23. Hopes that all those states which have not as yet concluded a full-scope safeguard agreement with the IAEA will do so; and calls for the investigation of the smuggling of fissile material from guarded Euratom facilities to be stepped up;

24. Calls for the nuclear powers to open all their own nuclear facilities to inspection by the IAEA;

25. Supports the establishment of a nuclear weapons register at the UN and calls on the Member States of the European Union to take an initiative to propose such a register during the NPT review conference;

26. Calls on all states which have not in the past participated in the NPT to accede to the Treaty, and calls on the European Union and its Member States to develop a policy aimed at reducing tensions in sensitive regions and at meeting the security concerns of nuclear threshold countries if they agree to join the Treaty;

27. Calls for the European Union, on the basis of Article VII of the NPT, to lead a political initiative to promote regional solutions under which, in addition to the setting up of denuclearized zones covering the entire globe and the permanent removal of the nuclear threat, realistic solutions would be drawn up to meet the energy requirements of the areas in question, the necessary technology transfers would be facilitated, checks on the use of dual techniques would be stepped up and the use of detection methods and the investigation of any major secret programmes would be promoted;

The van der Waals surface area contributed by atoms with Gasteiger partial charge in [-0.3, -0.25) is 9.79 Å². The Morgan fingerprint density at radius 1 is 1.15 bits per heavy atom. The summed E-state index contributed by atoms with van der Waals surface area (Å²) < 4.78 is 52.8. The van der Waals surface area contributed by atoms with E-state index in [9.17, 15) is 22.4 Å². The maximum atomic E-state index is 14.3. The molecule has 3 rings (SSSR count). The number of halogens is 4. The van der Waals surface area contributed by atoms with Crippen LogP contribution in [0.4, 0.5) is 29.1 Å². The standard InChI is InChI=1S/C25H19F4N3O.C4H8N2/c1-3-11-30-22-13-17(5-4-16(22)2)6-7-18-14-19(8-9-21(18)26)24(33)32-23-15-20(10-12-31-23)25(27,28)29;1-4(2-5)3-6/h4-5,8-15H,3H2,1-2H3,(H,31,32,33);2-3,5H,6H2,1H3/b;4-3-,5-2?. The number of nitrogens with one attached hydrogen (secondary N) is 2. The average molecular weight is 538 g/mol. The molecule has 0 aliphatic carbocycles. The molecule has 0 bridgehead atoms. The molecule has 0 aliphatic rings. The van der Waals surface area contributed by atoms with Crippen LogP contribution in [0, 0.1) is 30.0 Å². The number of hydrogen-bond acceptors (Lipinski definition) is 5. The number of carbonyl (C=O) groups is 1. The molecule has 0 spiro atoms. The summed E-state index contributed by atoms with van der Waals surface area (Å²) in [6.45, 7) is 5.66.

28. Welcomes the decision by Kazakhstan, Belarus and Ukraine to join the NPT as nuclear­weapons-free states, and calls on the Member States of the European Union to honour these decisions, with their costly consequences for the states concerned, by appropriate aid and compensation measures;

29. Stresses, in this context, the importance of ensuring the employment of former Soviet military nuclear scientists for civil purposes and urges the EU to be ready to contribute to this end;

30. Welcomes South Africa's exemplary decision to do away with its nuclear weapons and accede to the NPT;

31. Urges the participants in the conference to do their utmost to avoid a 'temporary solution' with uncertain consequences for the entire international community;

32. Instructs its President to forward this resolution to the Commission, the Council, the Governments and Parliaments of the Member States, the President of the UN General Assembly and the Secretary-General of the UN, the chairman of the UN Disarmament Conference in Geneva and the Secretariat of the New York Conference on the Non-Proliferation Treaty.

(1) OJ C 115, 26.04.1993, p. 158.
(2) OJ C 194, 19.07.1993, p. 206.
(3) OJ C 128, 9.5.1994, p. 378.
(4) C 305, 31.10.1994, p. 78.
(5) OJ C 341, 5.12.1994, p. 178.
(6) OJ L 205, 8.8.1994, p. 1.



EC THESSALONIKI RESOLUTION ON WMD

1. The proliferation of weapons of mass destruction and means of delivery such as ballistic missiles is a growing threat to international peace and security. A number of states have sought or are seeking to develop such weapons. The risk that terrorists will acquire chemical, biological, radiological or nuclear materials adds a new dimension to this threat.

2. The European Union cannot ignore these dangers. WMD and missile proliferation puts at risk the security of our states, our peoples and our interests around the world. Meeting this challenge must be a central element in the EU external action, including the common foreign and security policy. Our objective is to deter, halt and, where possible, reverse proliferation programmes of concern worldwide.